Hope, recovery set to take root
ROOTSTOWN — As former president of Warren Fabricating and Machining, Regina Mitchell’s reality found it difficult to fill positions in the family-owned business because so many applicants failed drug tests.
But even as four of 10 candidates failed a drug test and an employee found a piece of drug paraphernalia in a restroom, Mitchell was hiding a secret — her own alcohol and substance use addiction.
“I thought I could hide it,” Mitchell said.
And she did, serving as president of a thriving company that’s headquartered in Hubbard.
But her mother eventually noticed signs that something was wrong. When confronted, Mitchell knew she needed help breaking the cycle of a family history of alcoholism.
“There is a genetic predisposition to alcoholism in my family,” Mitchell said. “But nobody had called it what it is.”
Mitchell, who also became addicted to drugs in the early part of the 2000s, got “clean” in 2005 through the help of 12-step programs. She now serves as a sponsor for other women.
Mitchell is careful with her use of the word “addict.” She says it conjures images of homeless drug users living under bridges or people who have been deemed to have moral failings.
“This disease doesn’t discriminate,” Mitchell said. “No one is immune.”
Mitchell left Warren Fab in 2017 to co-found Hope Village in Rootstown with Ted St. John. It opens Monday.
The facility will offer intensive outpatient treatment, including assessment, case management, and family and individual counseling. Mitchell said Hope Village will focus more on recovery than addiction treatment.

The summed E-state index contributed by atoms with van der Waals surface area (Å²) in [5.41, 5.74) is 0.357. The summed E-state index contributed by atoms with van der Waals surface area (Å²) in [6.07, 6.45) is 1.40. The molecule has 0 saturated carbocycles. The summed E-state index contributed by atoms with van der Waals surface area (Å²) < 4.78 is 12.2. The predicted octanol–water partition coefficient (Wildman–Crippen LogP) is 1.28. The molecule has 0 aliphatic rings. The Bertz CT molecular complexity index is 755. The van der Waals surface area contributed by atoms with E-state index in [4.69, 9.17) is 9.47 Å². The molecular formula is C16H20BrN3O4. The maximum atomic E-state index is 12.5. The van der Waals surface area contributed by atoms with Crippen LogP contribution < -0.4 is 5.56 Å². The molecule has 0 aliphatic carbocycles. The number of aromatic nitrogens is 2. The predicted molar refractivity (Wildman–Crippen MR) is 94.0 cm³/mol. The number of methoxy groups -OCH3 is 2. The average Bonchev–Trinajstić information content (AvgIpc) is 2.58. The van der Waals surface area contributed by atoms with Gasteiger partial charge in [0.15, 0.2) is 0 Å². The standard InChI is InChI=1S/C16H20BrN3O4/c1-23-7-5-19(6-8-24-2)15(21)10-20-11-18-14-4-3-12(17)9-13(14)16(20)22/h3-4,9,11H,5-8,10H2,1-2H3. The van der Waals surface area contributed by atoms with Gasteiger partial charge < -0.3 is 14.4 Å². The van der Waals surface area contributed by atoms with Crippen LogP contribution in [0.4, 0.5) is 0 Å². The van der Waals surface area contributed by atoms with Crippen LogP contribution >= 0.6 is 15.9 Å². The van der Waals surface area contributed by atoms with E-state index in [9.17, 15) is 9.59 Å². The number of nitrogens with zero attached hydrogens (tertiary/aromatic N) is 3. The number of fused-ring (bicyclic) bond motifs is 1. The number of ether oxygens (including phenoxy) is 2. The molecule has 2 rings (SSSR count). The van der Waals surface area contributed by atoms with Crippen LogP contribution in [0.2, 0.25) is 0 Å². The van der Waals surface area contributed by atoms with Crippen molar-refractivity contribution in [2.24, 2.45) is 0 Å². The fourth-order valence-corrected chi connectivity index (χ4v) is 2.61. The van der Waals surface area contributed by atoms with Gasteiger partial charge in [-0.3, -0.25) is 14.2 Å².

“We’ll refer patients who need detox services to others,” Mitchell said. “We will work with our neighbors in the treatment field.”
St. John wasn’t immune to addiction, either. Just as Mitchell’s mother confronted her, St. John had a discussion with his mother about his drug and alcohol use.
Drawing on their own experiences, combating stigma and crafting recovery plans will be a big part of the pair’s new venture.
St. John, co-owner and chief of operations, said Hope Village will deliver “person-centered” care, making patients “experts” in their own recovery.
“We will not be a one-size-fits-all center,” said Mitchell.
Hope Village will help those in treatment navigate through other challenges in their lives, including employment, housing and transportation.
“We will help them make a plan. In some cases, they may not be the best advocates for themselves,” St. John said.
And through it all, both partners will continue in their efforts to change the language of addiction and alter the public’s perception of it.
“People say it’s a choice,” said St. John. “The first use might be a choice, but after that, your need for the drug becomes like air.”